Going North and Going East
Over past months I’ve made a number of trips up to the Iron Range. If a simple distinction exists between Shore and Range it is over mining. You can drive the length of the shore from Duluth to the border and not see a single We Support Mining placard. This is even so in Silver Bay where mining is a chief employer. There you’ll need to hunt the side streets to find one. Along 61, in contrast, you could recently spot dozens of Don’t Shoot Does signs so it’s not as if shore people aren’t political. Instead it is a politic of a different nature than that of the Range where visible support for mining can be spotted easily and regularly on homes and businesses. Fortunately for me Does versus Mining cuts a nice distinction.
Before going on I need say I grew up in an East Range mining town where I was expected by a diligent father to know about the mesh size taconite had to reach before going to agglomeration where the mix was tuned to specs to make a product superior to natural ore. Did we know low grade ore mining and processing was full of difficulties and potential problems? Yes. But we also knew from observation and experience that the mines in management and its labor force were alert to problems. Miners and mining did in fact address issues such as dust, heavy metals, etc. and were safe industries in terms of worker injury. So there; in that you see I have a bias that does not immediately reject mining as too dangerous. I hope I have what is healthy and informed respect for mining and milling low grade ore.
What I hear of the non-mining perspective along the shore has a glow of theological purity to it. No-mining is essentially fundamentalist and doctrinaire. This is backed with the observation that the most devout of the creed made the pilgrimage to Standing Rock where they found Deum de Deo Lumen de Lumine and their feet were forever put on the right and true path. I exaggerate, of course, but the no-mining position is absolute enough to leave no space to discuss or bargain. It is one or the other. And while I well understand the trepidation the public unfamiliar with mining feels I have considerable difficulty understanding the deep, almost total lack of trust placed on any who would dare wrest a mineral from Mother Earth. Actually, this often zooms to something more punishing than distrust. It becomes antipathy and denigration toward those who take from the ground or harvest from the forest. They are the destroyers, the evil ones, the very forces of destruction.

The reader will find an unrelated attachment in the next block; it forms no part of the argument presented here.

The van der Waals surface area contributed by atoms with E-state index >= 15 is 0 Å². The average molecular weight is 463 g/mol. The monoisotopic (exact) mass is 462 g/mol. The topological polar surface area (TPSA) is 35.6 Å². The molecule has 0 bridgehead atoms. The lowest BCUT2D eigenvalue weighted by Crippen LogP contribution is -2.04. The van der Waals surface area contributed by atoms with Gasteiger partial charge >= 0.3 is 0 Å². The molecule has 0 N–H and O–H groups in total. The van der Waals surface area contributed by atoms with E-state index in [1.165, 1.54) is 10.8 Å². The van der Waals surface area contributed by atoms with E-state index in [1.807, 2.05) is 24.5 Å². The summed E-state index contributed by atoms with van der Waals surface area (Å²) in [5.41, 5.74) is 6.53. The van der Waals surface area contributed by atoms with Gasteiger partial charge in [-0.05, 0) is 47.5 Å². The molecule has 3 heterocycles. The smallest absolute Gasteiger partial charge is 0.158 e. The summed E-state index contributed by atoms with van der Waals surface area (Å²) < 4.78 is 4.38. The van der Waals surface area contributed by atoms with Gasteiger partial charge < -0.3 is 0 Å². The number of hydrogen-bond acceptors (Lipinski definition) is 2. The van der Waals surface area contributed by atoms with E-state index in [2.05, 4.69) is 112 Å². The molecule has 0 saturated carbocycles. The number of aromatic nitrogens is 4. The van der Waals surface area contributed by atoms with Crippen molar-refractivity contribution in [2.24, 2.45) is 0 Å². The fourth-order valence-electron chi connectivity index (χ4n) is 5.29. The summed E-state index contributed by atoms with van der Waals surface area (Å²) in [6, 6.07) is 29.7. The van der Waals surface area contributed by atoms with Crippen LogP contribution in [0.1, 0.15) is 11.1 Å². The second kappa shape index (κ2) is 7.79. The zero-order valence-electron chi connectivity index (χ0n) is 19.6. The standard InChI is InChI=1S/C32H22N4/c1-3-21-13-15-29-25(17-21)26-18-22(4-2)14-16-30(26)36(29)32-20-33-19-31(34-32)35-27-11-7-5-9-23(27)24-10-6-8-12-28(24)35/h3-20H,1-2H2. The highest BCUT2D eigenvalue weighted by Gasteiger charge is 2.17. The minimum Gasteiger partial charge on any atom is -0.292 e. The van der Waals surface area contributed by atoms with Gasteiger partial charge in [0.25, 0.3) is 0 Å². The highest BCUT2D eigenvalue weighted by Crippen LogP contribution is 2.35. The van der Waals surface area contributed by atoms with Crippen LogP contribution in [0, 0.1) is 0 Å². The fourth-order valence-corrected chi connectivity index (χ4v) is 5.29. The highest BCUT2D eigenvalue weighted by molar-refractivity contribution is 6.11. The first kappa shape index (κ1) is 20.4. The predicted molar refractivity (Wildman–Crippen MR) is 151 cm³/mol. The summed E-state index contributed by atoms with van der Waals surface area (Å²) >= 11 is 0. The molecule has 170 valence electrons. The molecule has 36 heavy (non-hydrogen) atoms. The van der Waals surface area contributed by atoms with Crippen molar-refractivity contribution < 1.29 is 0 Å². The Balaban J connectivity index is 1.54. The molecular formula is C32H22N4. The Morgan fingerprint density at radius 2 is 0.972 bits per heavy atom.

Know what? Miners don’t like the characterization others have slammed on them, and I think rightly so. They see it as a dehumanizing insult, probably because that’s what it is. Miners are not “untermensch.” Instead I think you’d find them (plus their unions and associations) often on the front line of defense. After all they live near the mines are would be among the first to feel and impact from dangerous practice. Is this a perfect and foolproof assurance? No, but if we value our fellow beings as trustworthy and conscientious we cultivate traits we all have need of. But if the miner is the enemy nothing much is nurtured but opposition and distrust. It’s a case of getting what is sown.
When, and I have done so, I’ve opened the mining topic on the Range there is perhaps a three second delay before the outbreak of angry frustration. The anger stems from being seen as incompetent to handle a tricky and complex mining operation. It’s not hard to grasp that any people would feel annoyed when characterized as dolts of little ability and no goal but greed. That would piss a person off. Call them deplorable. See if that works any better. But in any case the dolts I talked to were anything but. They quickly grasp and zero in on the tactical questions. One of those is “How is it better if minerals are mined elsewhere with fewer safeguards and less oversight than we’d apply here?” How is it better? In other words the dolt is questioning the premise of the pure believer that no-mining is an achievable goal. The dolts also get royally frosted that the critics aren’t throwing away their cell phones, air conditioners, refrigerators, or cars. They know fully well the protesters aren’t walking barefoot and sending semaphore to report home. So to the miners the objectors appear phony and insincere in terms of walking the walk they talk.
However you view it, the distinction between North Shore attitudes and Range outlooks about mining are hardly close and convivial. Theological and theoretical purity confronts the pragmatic fact that society and commerce use and depend on materials that are harvested, grown on, or extracted from land or seas. It seems the conflict would only end when population begins to decline and people stop using raw materials.
I can’t prove there is a distinct pathos for the two areas, but I offer a teasing question. In which of the two, say Gilbert and Grand Marais, will you find a featured gluten free Caesar salad with imported mountain grown kale, fine walnut hearts, omega oils, and free range garlic? Would it come from the Range or Shore that a paper prints details of a public meeting where the local public agreed that a certain area of public waterfront should be off limits to outsiders, in that context meaning tourists? I summarize the leading argument as “This public property is our playpen. We don’t want others using it.” Is this Iron Range or North Shore civics? Whichever, it is clearly a fine example of local control, though lacking in local responsibility left conveniently for “others” to assume.